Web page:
Verdun man wants government-run cannabis agency to cut down on plastic packaging
'We're in an epidemic right now of plastic in the world,' says Jody Aveline, urging SQDC to go eco-friendly
A Verdun man wants to change the Quebec government cannabis agency's approach to the packaging of its wares.
Jody Aveline, who collects recyclable material from businesses and homes, says he was alarmed when he saw the amount of plastic used to contain small amounts of the drug.
"It scared the heck out of me," he said.
"We're in an epidemic right now of plastic in the world, and this is a brand-new Crown corporation. Why is it that they're choosing this method of packaging?"
Aveline launched an online petition to raise awareness about the issue, which, as of Monday evening, had more than 400 signatures.
Far from the transparent baggies familiar to those who've bought weed in the illegal market, the Société québécoise du cannabis (SQDC) sells dried flowers in plastic childproof bottles with an airtight seal, which are in turn packaged in paper boxes.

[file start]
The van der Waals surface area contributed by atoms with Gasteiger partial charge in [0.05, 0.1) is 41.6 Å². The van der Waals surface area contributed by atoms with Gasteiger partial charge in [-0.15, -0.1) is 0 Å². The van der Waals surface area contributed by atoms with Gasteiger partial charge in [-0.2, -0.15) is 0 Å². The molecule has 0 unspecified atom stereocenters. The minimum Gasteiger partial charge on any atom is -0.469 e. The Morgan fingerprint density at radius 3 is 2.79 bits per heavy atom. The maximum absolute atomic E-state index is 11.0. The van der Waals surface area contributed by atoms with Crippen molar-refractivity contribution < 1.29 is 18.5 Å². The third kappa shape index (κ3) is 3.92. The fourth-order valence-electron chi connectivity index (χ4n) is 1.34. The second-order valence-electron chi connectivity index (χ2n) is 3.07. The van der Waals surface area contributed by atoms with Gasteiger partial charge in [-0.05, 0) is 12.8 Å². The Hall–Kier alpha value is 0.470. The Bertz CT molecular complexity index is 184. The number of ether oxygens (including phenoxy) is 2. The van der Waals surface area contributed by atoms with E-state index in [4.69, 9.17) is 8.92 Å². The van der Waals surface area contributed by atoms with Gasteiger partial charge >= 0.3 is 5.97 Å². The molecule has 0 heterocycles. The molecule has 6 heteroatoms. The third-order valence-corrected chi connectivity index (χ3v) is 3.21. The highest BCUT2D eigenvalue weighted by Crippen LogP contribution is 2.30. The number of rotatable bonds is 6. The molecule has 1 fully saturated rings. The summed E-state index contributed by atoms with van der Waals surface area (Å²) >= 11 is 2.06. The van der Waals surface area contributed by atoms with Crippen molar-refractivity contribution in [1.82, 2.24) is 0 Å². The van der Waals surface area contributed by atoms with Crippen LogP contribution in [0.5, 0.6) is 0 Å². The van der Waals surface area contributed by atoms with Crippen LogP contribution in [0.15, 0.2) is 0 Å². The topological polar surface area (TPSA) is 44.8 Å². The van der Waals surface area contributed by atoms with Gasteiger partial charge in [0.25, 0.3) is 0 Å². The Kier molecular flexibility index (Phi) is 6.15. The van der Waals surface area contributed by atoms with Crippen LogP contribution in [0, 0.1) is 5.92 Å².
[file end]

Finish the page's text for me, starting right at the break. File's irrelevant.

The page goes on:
The SQDC gets its products pre-packaged from suppliers. When asked about the waste footprint of its products, the government-run corporation says it's in talks with producers to come up with a less plastic-heavy solution.
Suppliers say they are simply following the guidelines set by Health Canada.
Product must be childproof
Canada's cannabis legislation requires that the packaging be childproof and not be attractive to young people.
In a statement, Health Canada spokesperson André Gagnon said the government is "taking an evidence-informed, public health approach to the requirements for packaging and labelling of cannabis products," noting that the materials used in the packaging are recyclable.
However, Aveline said that just because you put it in the blue bin doesn't mean it won't end up in the trash, due to the fact that it may get contaminated if it's mixed with other, non-recyclable materials.
It's something he's seen first-hand, having recovered items such as books and vinyl records when he collects recycling.
Plus, he says, not all consumers even bother to separate their recycling from their regular garbage.
"It's ending up in our rivers. It's ending up in our waterways," said Aveline.
He proposes that the government ask for the public's help in coming up with a solution — such as using glass or organic materials, including hemp, to minimize the use of petroleum products in Canada's legal cannabis industry.
With files from CBC's Sean Henry